In a speech
to business leaders Hollande said:
"What's happening in Algeria provides further evidence that my decision to intervene in Mali was justified."
Given that the attack and hostage taking came after the French intervention in Mali and that the attackers claimed that it was in response to that intervention, Hollande's argument may seem a bit strange. However, it may very well be that the attack was planned well in advance of the French decision to intervene in Mali. The rebels may simply find the intervention an opportunity to claim the attack is a form of revenge. Militant groups have made a habit of taking hostages and holding them for ransom as a means of raising funds.
French officials may be overly optimistic
about the swift success of their mission, claiming that they could very well turn the entire nation of Mali into a terror-free flourishing democracy in a matter of weeks. France thinks that their air strikes have been quite successful. The strikes hit key cities in the north as well as those in the south taken during the rebel advance.
However, as yet, the situation is not that clear. The French and Malian forces seem to have retaken some areas but in other areas the rebels have actually taken more territory. The rebels are much better armed and much better in battle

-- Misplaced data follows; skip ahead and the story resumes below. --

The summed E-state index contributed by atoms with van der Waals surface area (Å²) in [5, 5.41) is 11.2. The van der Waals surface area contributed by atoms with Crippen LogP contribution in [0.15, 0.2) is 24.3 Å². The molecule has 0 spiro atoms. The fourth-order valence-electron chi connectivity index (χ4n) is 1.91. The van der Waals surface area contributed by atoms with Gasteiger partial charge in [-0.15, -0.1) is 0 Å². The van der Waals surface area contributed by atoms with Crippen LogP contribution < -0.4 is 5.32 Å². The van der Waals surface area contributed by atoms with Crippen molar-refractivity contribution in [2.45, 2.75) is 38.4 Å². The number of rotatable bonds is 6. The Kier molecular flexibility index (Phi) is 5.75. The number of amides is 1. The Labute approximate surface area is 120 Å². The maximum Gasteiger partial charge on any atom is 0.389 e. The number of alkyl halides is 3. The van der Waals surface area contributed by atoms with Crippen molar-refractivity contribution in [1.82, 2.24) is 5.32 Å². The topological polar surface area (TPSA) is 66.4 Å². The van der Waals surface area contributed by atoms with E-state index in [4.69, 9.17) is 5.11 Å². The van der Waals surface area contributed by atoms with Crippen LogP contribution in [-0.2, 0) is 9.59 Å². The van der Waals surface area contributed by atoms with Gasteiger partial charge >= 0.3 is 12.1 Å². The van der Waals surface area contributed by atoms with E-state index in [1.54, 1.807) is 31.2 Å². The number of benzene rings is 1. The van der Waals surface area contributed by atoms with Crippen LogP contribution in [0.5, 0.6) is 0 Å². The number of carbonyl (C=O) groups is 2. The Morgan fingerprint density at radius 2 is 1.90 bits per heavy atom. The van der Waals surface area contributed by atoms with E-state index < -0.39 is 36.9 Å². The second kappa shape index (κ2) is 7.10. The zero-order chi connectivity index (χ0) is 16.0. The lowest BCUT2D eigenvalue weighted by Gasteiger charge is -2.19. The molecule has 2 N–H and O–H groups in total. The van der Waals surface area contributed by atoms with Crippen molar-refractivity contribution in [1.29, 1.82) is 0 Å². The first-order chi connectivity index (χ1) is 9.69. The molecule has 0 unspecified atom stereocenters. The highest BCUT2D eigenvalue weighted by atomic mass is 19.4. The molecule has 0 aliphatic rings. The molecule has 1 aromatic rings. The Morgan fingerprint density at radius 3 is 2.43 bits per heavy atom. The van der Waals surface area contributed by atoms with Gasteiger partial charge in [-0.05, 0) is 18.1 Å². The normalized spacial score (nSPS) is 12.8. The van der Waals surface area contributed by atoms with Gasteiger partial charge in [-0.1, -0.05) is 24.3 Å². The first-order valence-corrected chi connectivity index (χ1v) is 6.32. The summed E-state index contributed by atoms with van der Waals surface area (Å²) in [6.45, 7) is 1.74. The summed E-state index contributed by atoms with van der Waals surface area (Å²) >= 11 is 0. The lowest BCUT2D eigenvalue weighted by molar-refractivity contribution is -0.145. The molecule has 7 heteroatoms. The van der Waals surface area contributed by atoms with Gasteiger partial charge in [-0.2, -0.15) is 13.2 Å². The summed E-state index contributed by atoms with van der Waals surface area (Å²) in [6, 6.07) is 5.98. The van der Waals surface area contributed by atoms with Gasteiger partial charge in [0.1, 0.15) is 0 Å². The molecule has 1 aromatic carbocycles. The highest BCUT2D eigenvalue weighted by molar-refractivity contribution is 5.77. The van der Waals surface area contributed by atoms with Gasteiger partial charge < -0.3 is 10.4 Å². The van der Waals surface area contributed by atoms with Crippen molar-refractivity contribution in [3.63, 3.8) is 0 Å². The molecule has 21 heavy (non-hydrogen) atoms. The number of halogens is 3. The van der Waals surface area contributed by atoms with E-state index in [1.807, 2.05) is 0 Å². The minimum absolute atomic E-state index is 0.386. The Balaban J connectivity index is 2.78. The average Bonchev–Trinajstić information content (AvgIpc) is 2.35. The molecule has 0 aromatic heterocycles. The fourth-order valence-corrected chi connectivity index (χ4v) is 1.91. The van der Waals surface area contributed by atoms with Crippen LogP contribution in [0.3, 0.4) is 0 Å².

than the French expected. The radical Islamists not only smuggle drugs and cigarettes across borders to finance their projects, they also purchase guns, especially in Libya, from where many of the weapons of the former Gadaffi regime are still filtering out.
France will control the skies
and be able to bomb at leisure. However, this may not translate into progress on the ground for some time. The Tuareg were able to drive out the Malian army, and the Islamic rebels were able to dislodge the Tuareg in turn. It may take some time for the French together with African troops to take over the entire north even with logistical help from the US and other allies.
The best that the intervention could hope for is a situation such as that in Yemen where the government was able to dislodge Islamic radicals from territory they had held for some time, but only to suffer continual terror attacks ever since as the radicals resort to guerrilla tactics that could continue indefinitely. The Malian rebels may decide that it is too costly to try to hold territory and to simply resort to continual terror attacks that will keep the area insecure indefinitely.
Even if the French and their African allies do achieve a military victory quickly, this is far from establishing a flourishing democracy in Mali. The influence of the military will probably not be less but even stronger after any retaking of the northern territory.
What is certain is the military intervention will cause a humanitarian disaster of huge proportions. The UN refugee agency
claims the fighting could displace up to 700,000 people from their homes. UNCHR says that 400,000 will flee Mali while 300,000 would be displaced within the country. Even at this stage 150,000 people are estimated to have gone to neighboring countries.